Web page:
Are results from immunotherapy in lung cancer durable?

From OncLive:

Improved Survival Using Imfinzi In Sequential Treatment in NSCLC

Durvalumab (Imfinzi) significantly improved progression-free survival (PFS) when used as a sequential treatment in patients with locally-advanced, unresectable non–small cell lung cancer (NSCLC) who had not progressed following standard care with platinum-based chemotherapy and radiotherapy, meeting the primary endpoint of the phase III PACIFIC trial.

AstraZeneca, the manufacturer of the PD-L1 inhibitor, intends to present these initial findings from the PACIFIC trial at an upcoming medical meeting. The company has also initiated talks with regulatory authorities regarding approval for durvalumab for use in this setting.

“These are highly encouraging results for patients with locally-advanced lung cancer for whom surgery is not an option. We look forward to working with regulatory authorities around the world to bring Imfinzi to lung cancer patients as soon as possible. Alongside this, we continue to explore Imfinzi’s full potential as monotherapy as well as in combination with tremelimumab and other medicines in areas of continued unmet need across multiple types of cancer,” Sean Bohen, MD, PhD, executive vice president, global medicines development, and chief medical officer at AstraZeneca, said in a statement.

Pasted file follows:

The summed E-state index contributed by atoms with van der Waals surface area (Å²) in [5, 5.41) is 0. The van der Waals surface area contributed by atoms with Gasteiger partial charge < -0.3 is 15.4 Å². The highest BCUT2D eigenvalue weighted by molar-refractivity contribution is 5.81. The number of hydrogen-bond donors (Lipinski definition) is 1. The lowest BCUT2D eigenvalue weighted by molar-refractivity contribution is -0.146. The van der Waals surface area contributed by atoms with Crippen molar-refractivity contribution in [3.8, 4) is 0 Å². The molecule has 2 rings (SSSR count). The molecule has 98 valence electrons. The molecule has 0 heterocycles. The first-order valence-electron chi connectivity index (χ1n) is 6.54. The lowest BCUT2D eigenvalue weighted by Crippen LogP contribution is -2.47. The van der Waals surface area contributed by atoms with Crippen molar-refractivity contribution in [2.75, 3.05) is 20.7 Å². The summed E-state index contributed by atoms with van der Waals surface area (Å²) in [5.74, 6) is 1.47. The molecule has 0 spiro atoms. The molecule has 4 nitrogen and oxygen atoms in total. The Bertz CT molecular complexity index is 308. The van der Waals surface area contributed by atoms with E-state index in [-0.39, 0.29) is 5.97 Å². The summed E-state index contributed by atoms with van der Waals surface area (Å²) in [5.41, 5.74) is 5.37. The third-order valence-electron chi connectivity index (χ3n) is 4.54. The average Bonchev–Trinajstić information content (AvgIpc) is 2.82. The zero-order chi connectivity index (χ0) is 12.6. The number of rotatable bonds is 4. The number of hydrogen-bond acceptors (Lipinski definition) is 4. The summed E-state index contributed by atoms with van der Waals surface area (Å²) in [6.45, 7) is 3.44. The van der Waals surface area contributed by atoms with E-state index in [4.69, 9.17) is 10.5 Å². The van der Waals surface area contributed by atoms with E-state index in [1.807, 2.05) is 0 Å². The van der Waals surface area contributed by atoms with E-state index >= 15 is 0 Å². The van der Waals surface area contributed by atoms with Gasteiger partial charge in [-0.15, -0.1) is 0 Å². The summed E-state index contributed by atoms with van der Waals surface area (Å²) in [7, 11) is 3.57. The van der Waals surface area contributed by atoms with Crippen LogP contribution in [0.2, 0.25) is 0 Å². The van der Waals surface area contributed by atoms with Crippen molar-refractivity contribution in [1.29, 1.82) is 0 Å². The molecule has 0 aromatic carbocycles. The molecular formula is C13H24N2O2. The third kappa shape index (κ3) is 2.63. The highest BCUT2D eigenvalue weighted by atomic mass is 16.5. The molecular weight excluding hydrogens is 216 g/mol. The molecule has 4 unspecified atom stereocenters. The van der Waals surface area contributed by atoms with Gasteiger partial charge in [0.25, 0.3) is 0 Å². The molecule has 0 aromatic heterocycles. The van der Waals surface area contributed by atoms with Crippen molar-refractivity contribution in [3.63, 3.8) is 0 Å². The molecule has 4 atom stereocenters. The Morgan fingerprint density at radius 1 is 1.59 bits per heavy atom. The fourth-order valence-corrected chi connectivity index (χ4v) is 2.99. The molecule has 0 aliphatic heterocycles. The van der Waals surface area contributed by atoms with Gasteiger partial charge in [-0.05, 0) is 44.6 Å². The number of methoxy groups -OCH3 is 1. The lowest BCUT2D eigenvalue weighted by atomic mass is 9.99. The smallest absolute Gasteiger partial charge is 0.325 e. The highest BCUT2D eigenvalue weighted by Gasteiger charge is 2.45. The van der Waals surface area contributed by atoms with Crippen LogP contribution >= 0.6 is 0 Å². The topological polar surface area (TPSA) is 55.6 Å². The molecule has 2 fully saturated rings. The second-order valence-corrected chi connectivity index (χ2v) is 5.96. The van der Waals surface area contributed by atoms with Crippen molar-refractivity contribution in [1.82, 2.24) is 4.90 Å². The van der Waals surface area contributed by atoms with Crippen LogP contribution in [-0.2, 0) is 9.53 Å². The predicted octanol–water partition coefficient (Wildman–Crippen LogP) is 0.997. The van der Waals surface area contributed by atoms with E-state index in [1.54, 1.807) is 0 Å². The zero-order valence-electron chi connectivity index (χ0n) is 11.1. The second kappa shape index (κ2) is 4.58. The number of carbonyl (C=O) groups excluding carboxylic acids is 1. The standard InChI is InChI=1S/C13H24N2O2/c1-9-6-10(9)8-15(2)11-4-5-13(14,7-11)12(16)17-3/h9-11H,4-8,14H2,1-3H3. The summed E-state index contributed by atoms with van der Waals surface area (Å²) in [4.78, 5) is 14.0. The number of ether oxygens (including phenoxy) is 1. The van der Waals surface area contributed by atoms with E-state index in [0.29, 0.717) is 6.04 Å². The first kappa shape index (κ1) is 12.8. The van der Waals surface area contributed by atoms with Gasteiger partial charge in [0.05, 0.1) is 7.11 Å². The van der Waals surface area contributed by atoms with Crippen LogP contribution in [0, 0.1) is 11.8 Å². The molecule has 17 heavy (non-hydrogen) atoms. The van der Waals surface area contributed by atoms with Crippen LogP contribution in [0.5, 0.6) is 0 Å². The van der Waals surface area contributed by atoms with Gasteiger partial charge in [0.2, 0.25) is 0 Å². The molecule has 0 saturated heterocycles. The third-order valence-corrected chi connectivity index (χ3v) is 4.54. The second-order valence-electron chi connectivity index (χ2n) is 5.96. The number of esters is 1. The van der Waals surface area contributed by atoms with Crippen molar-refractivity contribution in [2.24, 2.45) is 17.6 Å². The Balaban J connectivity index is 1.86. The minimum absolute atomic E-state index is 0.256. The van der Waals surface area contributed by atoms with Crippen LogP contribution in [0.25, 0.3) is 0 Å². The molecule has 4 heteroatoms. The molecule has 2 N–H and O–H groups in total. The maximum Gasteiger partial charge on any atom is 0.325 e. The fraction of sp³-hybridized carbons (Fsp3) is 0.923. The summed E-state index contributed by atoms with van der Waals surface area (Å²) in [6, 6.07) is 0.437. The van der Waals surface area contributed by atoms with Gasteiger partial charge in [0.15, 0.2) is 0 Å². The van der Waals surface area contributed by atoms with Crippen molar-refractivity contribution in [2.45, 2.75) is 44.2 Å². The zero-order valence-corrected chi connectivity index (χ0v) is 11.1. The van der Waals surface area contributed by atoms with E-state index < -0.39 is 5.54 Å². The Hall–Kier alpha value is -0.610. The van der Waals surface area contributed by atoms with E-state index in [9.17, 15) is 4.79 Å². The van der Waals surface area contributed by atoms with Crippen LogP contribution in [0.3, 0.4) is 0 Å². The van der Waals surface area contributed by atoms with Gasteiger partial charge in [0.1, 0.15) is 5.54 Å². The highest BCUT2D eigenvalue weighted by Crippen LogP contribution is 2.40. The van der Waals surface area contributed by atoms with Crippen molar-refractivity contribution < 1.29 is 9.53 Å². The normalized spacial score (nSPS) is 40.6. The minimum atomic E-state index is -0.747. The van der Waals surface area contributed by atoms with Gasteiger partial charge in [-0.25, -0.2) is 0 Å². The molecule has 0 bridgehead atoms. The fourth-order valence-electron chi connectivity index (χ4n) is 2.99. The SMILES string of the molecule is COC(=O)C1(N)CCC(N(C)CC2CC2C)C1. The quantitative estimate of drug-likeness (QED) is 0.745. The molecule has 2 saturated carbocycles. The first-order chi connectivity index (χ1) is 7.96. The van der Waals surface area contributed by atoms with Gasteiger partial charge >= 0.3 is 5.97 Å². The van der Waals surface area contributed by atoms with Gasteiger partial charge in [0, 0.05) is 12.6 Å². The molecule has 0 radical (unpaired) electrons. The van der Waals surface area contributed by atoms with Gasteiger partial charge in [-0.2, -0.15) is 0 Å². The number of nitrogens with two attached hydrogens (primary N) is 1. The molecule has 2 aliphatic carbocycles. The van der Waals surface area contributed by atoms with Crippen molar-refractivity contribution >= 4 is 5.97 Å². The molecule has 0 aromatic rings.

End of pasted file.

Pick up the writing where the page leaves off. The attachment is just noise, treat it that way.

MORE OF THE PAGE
The double-blind PACIFIC trial took place at 235 centers in 26 countries and included an “all-comer” patient population who had locally-advanced, unresectable (stage III) NSCLC with no disease progression after concurrent therapy with platinum-based chemotherapy and radiation. Patients were randomized in a 2:1 ratio to durvalumab or placebo. PFS was the primary endpoint, along with overall survival (OS).

An independent data monitoring panel determined at an interim analysis that the study had met the primary PFS endpoint. The benefit/risk profile was also shown to favor the durvalumab arm. OS continues to be evaluated.

Results from the phase II ATLANTIC trial presented late last year at the 17th World Lung Cancer Conference showed that durvalumab demonstrated a clinical benefit in the second-line setting and beyond in heavily pretreated patients with locally advanced or metastatic NSCLC.

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